Skilled refugees who adapt

Syrian refugees living in Azraq camp in northern Jordan. Photo Credit: DFID/Russell Watkins/Flickr

It is now being argued that to resolve the enigma of “refugee economy”, analysts will have to ensure that, wherever possible, all relevant stakeholder groups four in particular – refugees, host population and country, area and country of origin, and providers of assistance (which will include presumably business houses providing marketing opportunities and capital advance to the displaced) – have to be incorporated into the analysis.

Quantitative parameters will then have to be evolved to measure impacts (for example, income, assets, employment and access to natural resources), together with mediating factors such as age, gender and length of exile; also qualitative factors such as perceptions of security and protection will have to be identified. With these two methods, the goal has to be to construct an overall socio-economic profile and analyse how the profile is affected for each of the stakeholders by forced displacement.

The host country’s public-sector fiscal costs and impacts in providing social and welfare assistance for refugees have to be measured, such as, increased medical and education provision, increased demand for utilities such as water, and longer-term capital costs and impacts such as infrastructure investment. And finally, while the methodology’s focus will be on livelihoods and micro-economic impacts and costs, assessing the impacts at the macro-economic level will remain an equally important dimension of the analysis. However, all these at the end of the day are labour market analyses. They do not throw much light on the larger forces that lead to absorption or otherwise of refugee and immigrant labour in global economy.

The salience of Syrian and Iraqi refugees and asylum seekers in Europe is that they come from countries occupying the grey zone between the North and the South. With over 80 percent literacy, wide skill base for entrepreneurship, high rate of women’s participation in non-family forms of labour, these countries have produced refugees who have deployed knowledge in not only reaching countries where they seek asylum, they also learn quickly new skills, adapt themselves relatively quickly – in a year or two – to new requirements of language, labour protocols, self-run business rules, and learn to straddle the two different but interacting worlds of formal economy and the informal economy.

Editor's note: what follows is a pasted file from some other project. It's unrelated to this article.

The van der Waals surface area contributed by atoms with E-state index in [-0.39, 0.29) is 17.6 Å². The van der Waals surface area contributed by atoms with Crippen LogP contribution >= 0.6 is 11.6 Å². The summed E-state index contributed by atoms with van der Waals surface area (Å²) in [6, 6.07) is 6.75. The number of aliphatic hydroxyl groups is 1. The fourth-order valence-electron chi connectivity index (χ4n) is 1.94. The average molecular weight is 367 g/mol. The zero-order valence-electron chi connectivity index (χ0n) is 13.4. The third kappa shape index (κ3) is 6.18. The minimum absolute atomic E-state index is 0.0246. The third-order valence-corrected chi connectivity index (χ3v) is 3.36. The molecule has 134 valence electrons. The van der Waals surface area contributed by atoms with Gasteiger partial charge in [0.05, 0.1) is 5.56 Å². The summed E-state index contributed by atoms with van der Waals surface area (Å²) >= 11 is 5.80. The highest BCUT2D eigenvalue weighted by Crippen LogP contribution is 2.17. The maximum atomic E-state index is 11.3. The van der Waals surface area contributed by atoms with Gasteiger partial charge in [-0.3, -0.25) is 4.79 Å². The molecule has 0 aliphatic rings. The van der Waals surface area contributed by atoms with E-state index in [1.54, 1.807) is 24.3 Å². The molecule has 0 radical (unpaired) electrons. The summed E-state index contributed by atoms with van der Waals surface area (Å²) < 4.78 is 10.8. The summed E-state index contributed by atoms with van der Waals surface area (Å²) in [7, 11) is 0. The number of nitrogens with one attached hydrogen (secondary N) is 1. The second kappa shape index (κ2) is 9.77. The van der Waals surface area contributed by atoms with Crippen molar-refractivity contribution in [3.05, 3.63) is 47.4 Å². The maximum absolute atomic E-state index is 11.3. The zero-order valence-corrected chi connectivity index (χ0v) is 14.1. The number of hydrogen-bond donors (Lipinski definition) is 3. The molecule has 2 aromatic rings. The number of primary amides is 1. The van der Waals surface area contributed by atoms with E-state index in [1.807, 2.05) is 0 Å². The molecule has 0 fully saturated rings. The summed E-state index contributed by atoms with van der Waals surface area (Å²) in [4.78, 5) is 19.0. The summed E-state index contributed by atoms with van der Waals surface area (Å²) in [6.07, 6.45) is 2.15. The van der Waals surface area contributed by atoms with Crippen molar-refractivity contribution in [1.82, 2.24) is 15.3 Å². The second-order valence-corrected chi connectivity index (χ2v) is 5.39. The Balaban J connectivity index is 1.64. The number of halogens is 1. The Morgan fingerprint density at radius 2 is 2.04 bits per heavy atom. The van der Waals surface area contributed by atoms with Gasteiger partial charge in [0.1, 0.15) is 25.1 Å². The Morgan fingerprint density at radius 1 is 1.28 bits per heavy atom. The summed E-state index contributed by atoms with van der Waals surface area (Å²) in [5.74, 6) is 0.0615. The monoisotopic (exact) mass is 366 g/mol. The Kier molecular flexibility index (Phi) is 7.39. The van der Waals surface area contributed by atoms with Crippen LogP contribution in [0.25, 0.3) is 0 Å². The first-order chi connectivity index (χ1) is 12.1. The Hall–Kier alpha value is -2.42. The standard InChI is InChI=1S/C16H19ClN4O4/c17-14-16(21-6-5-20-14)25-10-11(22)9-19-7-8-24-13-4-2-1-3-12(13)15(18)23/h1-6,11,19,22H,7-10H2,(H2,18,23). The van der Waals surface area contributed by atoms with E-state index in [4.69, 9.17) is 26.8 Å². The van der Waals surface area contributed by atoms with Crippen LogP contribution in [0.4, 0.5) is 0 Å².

The eventual absorption of current immigrant flows of skilled, semi-skilled, and unskilled labour in labour markets of Europe and countries of other regions (Brazil, South Africa, Hong Kong, the Gulf countries, etc.), albeit in differential manner, will not be much different from what had happened in Europe, United States, Canada, and Australia in the pre-Second World War years. In this dense labour market scenario pleas for labour market equality receive consideration from well-meaning economists and refugee studies specialists, but formal (political, legal) equality makes sense only if they are relevant for entry in labour markets. Otherwise as labouring subject, the migrant’s lack of political equality is the other side of her economic ability to enter the labour market. It is strange then that migration analysts rarely consider the two aspects together, namely lack of entry in the formal political arena accompanied by entry in the informal and sometimes formal labour market.

Active, autonomous and nomadic migrants